There's been much speculation about what Mr Blair does with Mr Brown if Labour is returned to power. Sack him? Keep him at number 11? Offer him another job (the only job that would probably tempt Mr Brown out of the treasury is Mr Blair's own position).

His relationship with Gordon Brown is never far below the surface. It is the question that's underlined in red on every interviewer's clipboard. This morning on GMTV he got it again. Would Mr Brown keep his job after May 5th? I print the answer here so that you too can play the game we're all playing: "What in the name of all that spins does he mean?"

Blair: "You never end up deciding the government, particularly when you haven't won the election. But I think his record speaks for itself so you would want that record to continue, really."

Is that emphatic support? The key question is this: is wanting someone's record to continue the same as wanting them to continue in their job? Does a football manager, saying he wants his team to keep scoring goals, mean his temperamental striker is safe from the transfer list?

As I ponder this I head for Labour's press conference. What luck, appearing today are Brown and Blair side-by-side. They marched into the room several yards apart like a couple who'd had a row in the car on the way to a party but were determined it shouldn't show.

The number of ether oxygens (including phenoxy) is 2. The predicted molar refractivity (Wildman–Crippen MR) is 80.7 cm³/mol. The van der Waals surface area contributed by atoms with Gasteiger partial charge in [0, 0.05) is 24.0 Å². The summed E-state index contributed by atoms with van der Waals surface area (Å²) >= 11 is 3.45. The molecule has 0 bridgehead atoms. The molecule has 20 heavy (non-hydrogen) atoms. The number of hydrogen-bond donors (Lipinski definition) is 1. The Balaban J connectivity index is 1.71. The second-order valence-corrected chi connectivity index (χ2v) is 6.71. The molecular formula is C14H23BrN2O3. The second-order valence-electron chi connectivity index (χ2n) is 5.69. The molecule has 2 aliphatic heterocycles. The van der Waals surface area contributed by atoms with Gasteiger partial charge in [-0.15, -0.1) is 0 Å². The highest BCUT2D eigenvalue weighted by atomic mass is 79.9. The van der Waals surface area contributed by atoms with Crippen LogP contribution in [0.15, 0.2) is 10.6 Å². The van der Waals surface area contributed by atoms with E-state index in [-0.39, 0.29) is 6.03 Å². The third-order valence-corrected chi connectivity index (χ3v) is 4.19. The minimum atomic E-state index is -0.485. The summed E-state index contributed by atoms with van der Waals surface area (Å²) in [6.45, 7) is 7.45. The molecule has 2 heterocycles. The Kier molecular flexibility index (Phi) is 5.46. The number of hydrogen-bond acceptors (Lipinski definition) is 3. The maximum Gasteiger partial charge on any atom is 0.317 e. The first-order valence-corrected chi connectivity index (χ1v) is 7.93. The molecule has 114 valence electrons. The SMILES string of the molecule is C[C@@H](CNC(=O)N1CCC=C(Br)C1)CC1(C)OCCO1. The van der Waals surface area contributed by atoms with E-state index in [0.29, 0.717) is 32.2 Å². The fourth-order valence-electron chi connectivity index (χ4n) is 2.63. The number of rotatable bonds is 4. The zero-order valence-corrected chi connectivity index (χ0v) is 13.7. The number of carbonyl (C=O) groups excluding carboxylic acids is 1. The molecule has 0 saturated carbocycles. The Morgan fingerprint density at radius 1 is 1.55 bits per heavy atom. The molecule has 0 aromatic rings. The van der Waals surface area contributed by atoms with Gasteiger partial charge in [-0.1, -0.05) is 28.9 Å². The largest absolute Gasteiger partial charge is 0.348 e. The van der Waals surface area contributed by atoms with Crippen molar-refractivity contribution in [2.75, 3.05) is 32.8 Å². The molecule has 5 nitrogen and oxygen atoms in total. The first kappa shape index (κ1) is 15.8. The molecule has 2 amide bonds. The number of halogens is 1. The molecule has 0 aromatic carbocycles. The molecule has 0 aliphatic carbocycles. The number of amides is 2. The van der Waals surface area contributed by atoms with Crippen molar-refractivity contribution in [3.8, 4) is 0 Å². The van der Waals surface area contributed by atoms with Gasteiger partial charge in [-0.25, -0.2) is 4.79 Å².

However, anyone who was hoping the pair would get tearful and fling drinks at each other was disappointed. Mr Blair dropped an even stronger hint that Mr Brown would stay as Chancellor. He praised the Chancellor's economic record.

"Without breaching any protocols," he said, "we would be pretty foolish to put that at risk."

That probably is as good an answer as we're going to get.

At least the press got to ask impertinent questions at the Labour presser. Just down the road at the Conservative HQ Michael Howard stands no such nonsense. Any reporter attempting a question not on the subject the Conservatives are pushing (today it was crime) gets shouted down and scolded.

I wanted to ask Mr Howard about the Brown-Blair relationship but couldn't. Only questions on crime were allowed. I have to tell you that the press pack is not happy with this. There are dark mutterings of reporters refusing to ask any questions at all on the Conservatives' pet subjects. I'll keep you posted.

Tuesday 5 April

Tony Blair walks along Downing Street
Tony Blair launched his campaign in Downing Street
So that's it. The day's been named.

In fact never before has a day been so well and truly named so many times.

5/5/5 has been the date with the red ring round it on every politician's calendar since a few days after the last general election.

Just before 11am, the PM went to the palace to ask the Queen to shout "go" for a 30-day campaign.

Actually, Michael Howard launched his party's campaign about half an hour before, when there wasn't technically an election.

I've been searching, for the first time, someone who was brave enough to predict this date in print - that accolade seems to go to the Daily Express on 27th of March last year.